The real Rawlings
Hang on for a minute...we're trying to find some more stories you might like.
Email This Story
“Praise Helix” has arguably become the catchphrase most associated with Rawlings McDaniels, if not Anime Club itself.
As the club’s vice president, McDaniels has been its “face,” making frequent appearances on school announcements. He is also the individual who brought the phrase to the limelight of the MTHS community.
Albeit, “Praise Helix” isn’t his creation.
“I believe it was 2012, 2013 maybe, when the gaming community ‘Twitch’ began to play the game Pokemon Red Version,” McDaniels explained. “[The population of the city of Mountlake Terrace] playing that one game at all the same time, caused a sequence of events that sprouted this religion. And from that religion, we have Helix, who is a fossil and this fossil tells you when [to do things] and when not to do things.”
McDaniels doesn’t expect “Praise Helix” to be his legacy.
“It’s just a silly, stupid phrase,” he said. “I’m probably not even the first person to have said it. It’s not mine, it’s just a fun thing to do.”
McDaniels is optimistic, hopeful and likes to throw out a joke or two every once in awhile. He paraphrases quotes from his friends and recalls memories fondly. He’s moving on from the place he says is “homely” and on to the real world.
“Man, the dream is about to end and I’m about to wake up,” he said.
McDaniels, 18, is vying for a summer job and set to attend Edmonds Community College in September. Although his major is undetermined, McDaniels is passionate about art and English and hopes to find a related major.
McDaniels wrote stories as a sophomore, replacing the characters of Japanese cartoons, also known as animes, like “Soul Eater” (an anime in which characters are able to turn into weapons) with his friends.
“I thought, ‘Wow, [‘Soul Eater’] is awesome. That’s awesome. That’s awesome.’ And then the creators of that anime left it, and some other people tried to revamp it and I thought, ‘Wow, this is really bad. I bet I could do better than that,’” McDaniels said, who hesitated before he added, “And I feel like maybe I did.”
From there, he turned the stories into Japanese graphic novels, or mangas, which have been incomplete since the summer of his sophomore year, due to his friends parting ways. He said he hopes to finish the mangas in the coming summers, during his free time.
But for McDaniels, sophomore year wasn’t all about drawing and telling the stories of others.
That year, an estimated 250 students in the Edmonds School District were without permanent housing and as of today, that number has more than doubled.
McDaniels was one of those 250 students.
“I was like, ‘Whoa, homeless. Doesn’t feel too good,’” he said.
With nowhere to go after school, McDaniels and his older sister found themselves at the public library until closing playing “Pokemon” and watching anime together.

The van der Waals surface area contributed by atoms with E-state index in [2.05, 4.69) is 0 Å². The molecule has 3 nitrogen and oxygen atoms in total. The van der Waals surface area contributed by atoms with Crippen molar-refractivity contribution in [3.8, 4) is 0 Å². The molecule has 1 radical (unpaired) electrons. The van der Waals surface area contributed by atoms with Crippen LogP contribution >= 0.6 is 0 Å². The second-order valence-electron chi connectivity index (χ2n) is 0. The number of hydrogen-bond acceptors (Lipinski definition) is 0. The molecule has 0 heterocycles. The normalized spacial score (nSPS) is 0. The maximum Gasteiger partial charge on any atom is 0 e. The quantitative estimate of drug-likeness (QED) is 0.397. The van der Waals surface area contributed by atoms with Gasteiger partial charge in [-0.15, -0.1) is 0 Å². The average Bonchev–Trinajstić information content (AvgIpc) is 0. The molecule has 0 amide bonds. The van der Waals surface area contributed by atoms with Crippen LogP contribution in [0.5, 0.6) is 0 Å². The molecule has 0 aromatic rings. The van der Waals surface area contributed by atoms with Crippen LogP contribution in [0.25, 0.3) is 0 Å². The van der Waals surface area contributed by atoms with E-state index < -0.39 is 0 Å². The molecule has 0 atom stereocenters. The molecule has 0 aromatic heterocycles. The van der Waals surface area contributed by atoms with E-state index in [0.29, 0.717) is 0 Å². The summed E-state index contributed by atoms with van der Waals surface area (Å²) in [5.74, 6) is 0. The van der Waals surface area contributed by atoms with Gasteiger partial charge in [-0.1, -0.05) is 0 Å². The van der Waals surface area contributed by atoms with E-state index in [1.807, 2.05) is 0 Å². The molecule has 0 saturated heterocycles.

“I think [being homeless] allowed my family and I to become closer as a family because prior to us being homeless, we were all very drifted apart.” McDaniels said. With him and his sister in high school and a working mother overcoming addiction, the experience brought the trio together.
While homelessness came unexpectedly, McDaniels took it in stride.
“Another thing I’ve learned in high school [is that] there is no plan,” McDaniels said. “You just gotta go in.”
Learning support teacher and McDaniels’ freshman and sophomore English teacher Antoaneta Beeston was a major influence on McDaniels.
“He was very shy and insecure when he came as a freshman,” Beeston said. “And I think in his junior year and especially now in his senior year, he has become so open to everybody. He’s laughing, he’s smiling… I think he’s the real Rawlings that we didn’t see in the first two years.”
The number of conversations the two have had together is endless, but the one Beeston recalled also bears a general life lesson – one of many she believes will help him in the future.
“I told him, ‘One day, when you are a great dad, talking to your son or daughter, or talking to a teen who is crying and doesn’t see the light in front of him or her, your experience will come – to help.’ Experience makes us who we are,” she said.
Beeston said McDaniels is capable of seeing things from the positive end of life and talks about the world around him lightheartedly. She said she hopes that others learn from him and she’s fairly certain there are some who have.
The legacy McDaniels is leaving behind, Beeston said, is his kindness to other people.
While McDaniels may not know exactly where he’ll be in five years, he does know what he wants to accomplish over the course of his lifetime.
“I want to make a manga, or a story, whatever, that inspires other people to do good,” he said. “Stories make people happy. And people happy means world happy,” McDaniels said simply.
Beeston knows McDaniels wants to make others happy.
“He really, really cares about a lot of people. I don’t even know, sometimes, if people know that he’s caring about them,” Beeston said. “But he is. He has a big, big heart.”
But is McDaniels ready to leave to start a new life outside of the high school dream?
“That’s the real question,” he said. “I think it’s time for me to be ready… I need to start doing stuff with my life.”